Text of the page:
Not complying with planning controls is sometimes regarded in a different light from other sorts of law breaking, writes Sue Lindsey. But those who breach planning requirements are law breakers, and the laws they break are there for the benefit of all of us. The courts will clamp down on offenders when necessary, as illustrated in Tunbridge Wells Borough Council v Redford (13.12.04).
The Redfords have owned Pork Pie Farm since 1991, at which time one small barn stood on the 1ha site. By the end of last year it sported a converted barn decorated with wagon wheels, that was in use as a house, a cowshed and a mobile home. It seems this may not have been the rural idyll that it sounds, given that the judge described the overall effect when seen in an aerial photograph as 'what looks like a semi-industrial tip thrust into the middle of the Kent countryside'. However, the structure was home to the five adult Redfords.
None of these structures had appropriate planning consent. Over the years the local authority had served eight enforcement notices, perhaps spurred on by neighbours of the 'Disgusted of Tunbridge Wells' variety.
The owners of Pork Pie Farm made various applications for retrospective planning consent but none was successful. Apart from making the applications, the Redfords simply ignored the enforcement notices. Eventually the planning authority applied for an injunction to make the Redfords comply with the notices. The court had to decide whether or not to grant one.
In concluding that an injunction was appropriate, the judge referred to House of Lords' guidance in South Bucks District Council v Porter (2003).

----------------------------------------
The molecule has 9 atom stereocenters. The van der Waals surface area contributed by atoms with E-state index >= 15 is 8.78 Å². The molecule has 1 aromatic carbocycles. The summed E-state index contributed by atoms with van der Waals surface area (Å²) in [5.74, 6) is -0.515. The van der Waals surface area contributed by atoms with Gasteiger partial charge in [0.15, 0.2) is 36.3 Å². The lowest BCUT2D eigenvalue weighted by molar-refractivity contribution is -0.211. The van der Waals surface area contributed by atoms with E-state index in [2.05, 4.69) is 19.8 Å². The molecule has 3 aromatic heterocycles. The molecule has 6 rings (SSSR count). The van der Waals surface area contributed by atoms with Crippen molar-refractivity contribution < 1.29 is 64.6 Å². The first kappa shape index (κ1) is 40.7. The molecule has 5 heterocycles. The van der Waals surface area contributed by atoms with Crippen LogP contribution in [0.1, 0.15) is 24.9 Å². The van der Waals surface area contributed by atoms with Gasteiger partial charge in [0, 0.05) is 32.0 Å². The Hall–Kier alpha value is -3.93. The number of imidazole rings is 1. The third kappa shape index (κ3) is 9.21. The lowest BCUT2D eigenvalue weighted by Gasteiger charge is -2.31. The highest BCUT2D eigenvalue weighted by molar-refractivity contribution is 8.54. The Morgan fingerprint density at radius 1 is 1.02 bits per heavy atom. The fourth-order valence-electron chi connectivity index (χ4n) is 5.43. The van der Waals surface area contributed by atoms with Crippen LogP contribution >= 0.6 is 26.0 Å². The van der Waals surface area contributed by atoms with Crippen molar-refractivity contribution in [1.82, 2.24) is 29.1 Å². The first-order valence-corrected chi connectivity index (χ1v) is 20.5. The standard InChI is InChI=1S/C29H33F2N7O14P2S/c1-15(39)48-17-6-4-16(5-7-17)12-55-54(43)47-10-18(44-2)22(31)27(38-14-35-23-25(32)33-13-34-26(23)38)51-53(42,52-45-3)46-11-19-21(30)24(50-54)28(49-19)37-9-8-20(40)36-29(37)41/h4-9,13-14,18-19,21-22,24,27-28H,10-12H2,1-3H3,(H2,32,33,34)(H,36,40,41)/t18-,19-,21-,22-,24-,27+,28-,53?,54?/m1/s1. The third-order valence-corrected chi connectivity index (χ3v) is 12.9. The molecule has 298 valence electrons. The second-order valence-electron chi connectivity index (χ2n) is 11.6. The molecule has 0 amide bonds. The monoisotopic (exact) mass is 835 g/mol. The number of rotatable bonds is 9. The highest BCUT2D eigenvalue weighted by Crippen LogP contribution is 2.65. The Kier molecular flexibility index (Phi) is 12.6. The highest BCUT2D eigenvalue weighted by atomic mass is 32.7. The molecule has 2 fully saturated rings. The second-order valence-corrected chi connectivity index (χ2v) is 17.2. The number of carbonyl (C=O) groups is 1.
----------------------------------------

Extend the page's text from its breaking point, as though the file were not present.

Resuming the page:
There was no single, simple test that the court could apply, as the facts that arise in each case are different. The question the court had to grapple with was whether in all the circumstances it was just to grant an injunction. As it appeared that the breaches would continue unless an injunction was granted there was a strong indication that the court should take that step.
It was agreed that the Redfords' rights under Article 8 of the European Convention on Human Rights (the right to respect for their home) were relevant. However, those rights are not absolute and do not exist in a vacuum. Their context is the legal and democratic structures that protect the rights of all of us - and ensure that all of our rights are entitled to be recognised. Interference with someone's right to respect for their home can be lawful, and measures such as granting the injunction that Tunbridge Wells sought in this particular case can be necessary in a democratic society.
The judge concluded that the court simply could not sanction a state of affairs where enforcement notices were being ignored.
Although unfortunate for the Redfords, they had brought their difficulties upon themselves by refusing to comply with the planners' requirements. They had many years within which to sort out their affairs but had failed to do so. So the planning system does have teeth, which are sometimes used to bite the backsides of those who flout it.